(Related: 7 signs the fiduciary movement is ending)

If the Coalition continues its support of the DOL's proposal, it will lose the initiative to highlight how financial planning can have a profound, positive impact on retirement savers. The Coalition also is going to expose financial planners to a standard of care many are not prepared to meet, which is going to cause planners to face increased liability and compliance costs. These costs will likely have to be passed on to retirement savers and investors. It certainly appears that the Coalition is not acting in the best interests of financial planners.

Don Trone is the founder and CEO of 3ethos. He was the founder and president of the Foundation for Fiduciary Studies, and principal founder and CEO of fi360 and of the AIF and AIFA designations.

The Financial Planning Coalition's response to Don Trone's commentary

Since its inception, the Financial Planning Coalition – a collaboration among Certified Financial Planner Board of Standards (CFP Board), the Financial Planning Association (FPA) and the National Association of Personal Financial Advisors (NAPFA) – has strongly advocated for fiduciary accountability and transparency in financial planning, including a fiduciary standard of care. In fact, the Certified Financial Planner certification was the first – and remains the only – financial services designation to require a fiduciary standard, resolved in the belief that financial-planning professionals should put clients' best interests before their own when providing financial-planning services.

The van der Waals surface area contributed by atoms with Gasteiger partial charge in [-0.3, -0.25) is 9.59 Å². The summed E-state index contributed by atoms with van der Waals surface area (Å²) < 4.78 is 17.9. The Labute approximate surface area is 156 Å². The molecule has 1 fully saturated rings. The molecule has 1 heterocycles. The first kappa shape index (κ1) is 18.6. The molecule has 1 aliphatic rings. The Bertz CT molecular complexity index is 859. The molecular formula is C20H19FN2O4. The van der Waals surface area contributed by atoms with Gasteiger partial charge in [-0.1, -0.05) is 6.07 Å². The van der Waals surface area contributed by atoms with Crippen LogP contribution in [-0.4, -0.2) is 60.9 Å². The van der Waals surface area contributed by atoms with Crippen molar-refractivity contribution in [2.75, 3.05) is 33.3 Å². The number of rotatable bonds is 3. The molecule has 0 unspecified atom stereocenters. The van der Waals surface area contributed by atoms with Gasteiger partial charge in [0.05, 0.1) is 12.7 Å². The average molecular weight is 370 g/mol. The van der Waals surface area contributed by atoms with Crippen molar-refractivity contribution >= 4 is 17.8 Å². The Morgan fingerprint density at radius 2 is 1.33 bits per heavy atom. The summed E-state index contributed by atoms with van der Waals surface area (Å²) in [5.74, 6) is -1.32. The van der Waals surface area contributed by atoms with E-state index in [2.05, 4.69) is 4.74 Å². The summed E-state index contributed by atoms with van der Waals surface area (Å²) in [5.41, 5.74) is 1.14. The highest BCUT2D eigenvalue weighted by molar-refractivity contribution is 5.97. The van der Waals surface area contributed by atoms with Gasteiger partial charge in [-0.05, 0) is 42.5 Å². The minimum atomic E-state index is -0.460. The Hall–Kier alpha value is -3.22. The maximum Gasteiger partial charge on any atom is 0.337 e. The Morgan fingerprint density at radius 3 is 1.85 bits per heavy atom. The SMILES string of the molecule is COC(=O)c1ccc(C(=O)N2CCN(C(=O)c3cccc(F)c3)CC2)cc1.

Unfortunately, too many Americans receive financial advice that is not necessarily in their best interest. The Department of Labor's recent proposal to redefine “fiduciary” under the Employee Retirement Income Security Act (ERISA) represents a long overdue rule that would align the interests of those providing financial advice with the best interests of millions of American retirement savers.

Retirement planning and the American economy, as well as institutional and government safety-nets, have changed significantly in the 40 years since the DOL adopted its current fiduciary rule. What once was adequate now leaves many Americans vulnerable, as more responsibilities around complex retirement saving and financial decisions fall to individual savers. In the face of this changing landscape, requiring financial professionals to act in their clients' best interest is necessary regulatory reform that will save American retirees millions of dollars.

While there are areas in the proposed rule that can be clarified, the proposal is a significant step in the right direction towards a safer, more equitable retirement planning landscape. Importantly, this comprehensive, carefully constructed rule not only will advance critical investor protections, but it will also preserve financial advisers' flexibility and adaptability to operate under a variety of different business models.

A secure retirement is an essential part of American life. It is time policymakers protect investors and savers with the tools available to them. Those who believe investors' interests should be put first and who care about Americans' retirement health and safety should lend their support to a fiduciary standard of care, including the DOL's historic rule-making initiative.